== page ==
The only mishaps I'v had are using a bit of dehydrated milk to try and thicken it. It gave the yogurt a bad taste. I also used goat's milk yogurt as a starte culture and the yogurt came out like Elmer's school glue.

I've found that the yogurt will have a nice thickness if you use fresh ingredients, and if you incubate it longer, though if you do that it will be more bitter. 8.5 hrs is my sweet spot. So far I have not noticed a difference in using whole milk and 2%.
 

Bandwagonesque

Distinguished Member
Joined
Oct 6, 2006
Messages
2,237
Reaction score
0
That's the same incubator I have


A lot of the times it's been trial and error. The first batch I tried, I must have used a bad stater culture. It was too runny, and smelled horrible.

My best luck so far has been using 2% fine filtered milk with 1/3 cup of powdered milk, and 1/3 cup of starter yogurt (usually Danone Activia Sweetened Plain). I let it sit for anywhere between 8-10 hours, and it thickens up really nicely. If I need it thicker, I'll add a tablespoon of the Activa. Yogurt can be very finnicky on temperature, so make sure the themometer is accurate. When my themometer broke, I had to estimate the temps. The yogurt ended up being very runny, even after 10 hours.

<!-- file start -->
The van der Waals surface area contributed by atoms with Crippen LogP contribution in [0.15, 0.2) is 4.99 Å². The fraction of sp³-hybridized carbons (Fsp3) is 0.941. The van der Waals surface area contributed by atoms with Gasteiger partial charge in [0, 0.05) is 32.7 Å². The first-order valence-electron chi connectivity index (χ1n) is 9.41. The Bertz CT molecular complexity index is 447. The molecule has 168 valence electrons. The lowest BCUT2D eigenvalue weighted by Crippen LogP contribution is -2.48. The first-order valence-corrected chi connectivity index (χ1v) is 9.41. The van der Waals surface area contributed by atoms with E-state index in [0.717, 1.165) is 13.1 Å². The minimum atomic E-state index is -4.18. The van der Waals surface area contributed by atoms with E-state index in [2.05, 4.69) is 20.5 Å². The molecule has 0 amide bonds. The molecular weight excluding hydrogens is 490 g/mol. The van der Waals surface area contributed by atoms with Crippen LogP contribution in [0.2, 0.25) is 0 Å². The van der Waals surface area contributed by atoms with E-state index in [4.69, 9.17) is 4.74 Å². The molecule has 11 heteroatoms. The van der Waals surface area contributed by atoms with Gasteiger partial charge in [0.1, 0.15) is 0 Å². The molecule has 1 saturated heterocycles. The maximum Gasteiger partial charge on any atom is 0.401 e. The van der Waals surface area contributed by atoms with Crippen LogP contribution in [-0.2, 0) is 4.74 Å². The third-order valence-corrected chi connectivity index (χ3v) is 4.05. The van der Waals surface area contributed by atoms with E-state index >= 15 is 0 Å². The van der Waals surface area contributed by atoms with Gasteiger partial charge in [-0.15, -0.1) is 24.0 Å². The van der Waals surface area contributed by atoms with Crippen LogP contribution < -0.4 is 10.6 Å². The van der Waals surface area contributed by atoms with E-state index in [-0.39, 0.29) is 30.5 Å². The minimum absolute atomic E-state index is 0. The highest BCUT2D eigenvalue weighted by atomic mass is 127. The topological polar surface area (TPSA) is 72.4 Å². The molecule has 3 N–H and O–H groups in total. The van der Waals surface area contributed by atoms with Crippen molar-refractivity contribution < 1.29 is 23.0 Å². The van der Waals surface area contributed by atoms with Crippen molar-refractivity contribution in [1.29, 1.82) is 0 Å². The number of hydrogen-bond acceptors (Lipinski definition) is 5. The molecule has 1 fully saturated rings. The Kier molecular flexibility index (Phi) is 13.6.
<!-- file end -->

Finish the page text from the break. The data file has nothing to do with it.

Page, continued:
Usually I have it with diced apple, granola, a bit of vanilla extract, and cinammon. If I sweeten it, usually a teaspoon or two of cane sugar works nicely.
 

LanAltec

Well-Known Member
Joined
Jun 18, 2007
Messages
72
Reaction score
0
Originally Posted by Bandwagonesque
Has anybody here made yogurt at home before?

On accident once when I forgot a carton of milk in the back of the fridge.
 

Styleforum is proudly sponsored by

Featured Sponsor

How many pairs of shoes do you own?

  • 1 - 4

    Votes: 26 3.4%
  • 5 - 10

    Votes: 134 17.4%
  • 11 - 20

    Votes: 250 32.5%
  • 21 - 30

    Votes: 120 15.6%
  • 31 - 40

    Votes: 68 8.8%
  • 41 - 50

    Votes: 47 6.1%
  • 51 - 60

    Votes: 23 3.0%
  • 61 - 70

    Votes: 21 2.7%
  • 71 - 80

    Votes: 16 2.1%
  • 81 - 90

    Votes: 8 1.0%
  • 91 - 100

    Votes: 8 1.0%
  • 100+

    Votes: 48 6.2%

Related Threads

Forum statistics

Threads
428,731
Messages
9,223,353
Members
193,608
Latest member
MattNJ
Top